Dec 19, 2014

When the left misunderstands evangelicals

Kim Bobo, founder of Interfaith Workers Justice, says workers' rights activists and other leftist groups have failed to connect to evangelicals because they misunderstand evangelicals:
One of the things that has not been smart has been to lump evangelicals and fundamentalists in with the conservative Christian Right. While a lot of people have been confused on things and connect with the Christian Right on stuff, to lump this huge group of people or write them off as not part of our [workers' rights] movement is dumb.

You see that right now on immigration reform. The evangelical world is completely solid on immigration reform. And at the local level, we see a lot of fundamentalists and evangelicals involved in the work.

We need to understand there are some very well-funded, concerted efforts by right-wing forces to continue to capture [evangelicals]. The Heritage Foundation published a small study guide entitled 'Seek Social Justice.' It argues that the best way to help poor people is to do it through your church, because we are closer to people, and thus the best way to get there is to cut taxes of rich people and give more money to the church. It also makes these wild statements like, 'If people aren't happy with their jobs, they can just go find another one.' Really? It is not a very sophisticated argument.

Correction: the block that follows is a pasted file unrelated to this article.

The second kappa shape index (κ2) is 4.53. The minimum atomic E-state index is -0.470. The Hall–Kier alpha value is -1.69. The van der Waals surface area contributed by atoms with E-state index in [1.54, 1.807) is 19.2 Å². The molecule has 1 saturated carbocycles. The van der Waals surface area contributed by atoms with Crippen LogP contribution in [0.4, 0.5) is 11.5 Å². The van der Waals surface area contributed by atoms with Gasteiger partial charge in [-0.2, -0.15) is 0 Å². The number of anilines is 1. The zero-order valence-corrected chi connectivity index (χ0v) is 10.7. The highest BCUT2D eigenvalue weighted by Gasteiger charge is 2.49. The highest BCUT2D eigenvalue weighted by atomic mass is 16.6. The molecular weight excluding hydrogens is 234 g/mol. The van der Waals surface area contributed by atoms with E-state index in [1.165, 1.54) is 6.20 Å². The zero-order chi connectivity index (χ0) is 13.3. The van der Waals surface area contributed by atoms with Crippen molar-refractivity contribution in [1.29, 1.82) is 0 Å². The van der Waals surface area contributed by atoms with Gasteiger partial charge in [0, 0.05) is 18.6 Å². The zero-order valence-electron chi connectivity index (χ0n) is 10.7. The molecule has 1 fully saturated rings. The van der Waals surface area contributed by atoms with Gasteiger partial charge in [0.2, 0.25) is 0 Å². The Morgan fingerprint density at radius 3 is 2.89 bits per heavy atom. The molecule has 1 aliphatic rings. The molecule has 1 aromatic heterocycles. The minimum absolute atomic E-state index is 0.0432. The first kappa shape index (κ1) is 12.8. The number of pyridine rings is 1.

We should not assume [evangelical Christians] are a static group of people that is owned by the Right Wing. This is a set of folks that have a set of values of their faith that are being contested. I think that we need to be in there contesting for them. It's hard because the Right Wing understands the importance of the faith community in these issues. They put a lot of money into funding right-wing religious organizations; the progressive world doesn't.
It's not exactly what Bobo is talking about, but it's worth noting that even while the Religious Right has maintained its electoral strength -- about a quarter of voters were white evangelicals last election and nearly 80 percent voted Republican -- the minority of evangelicals on the political left has persisted too.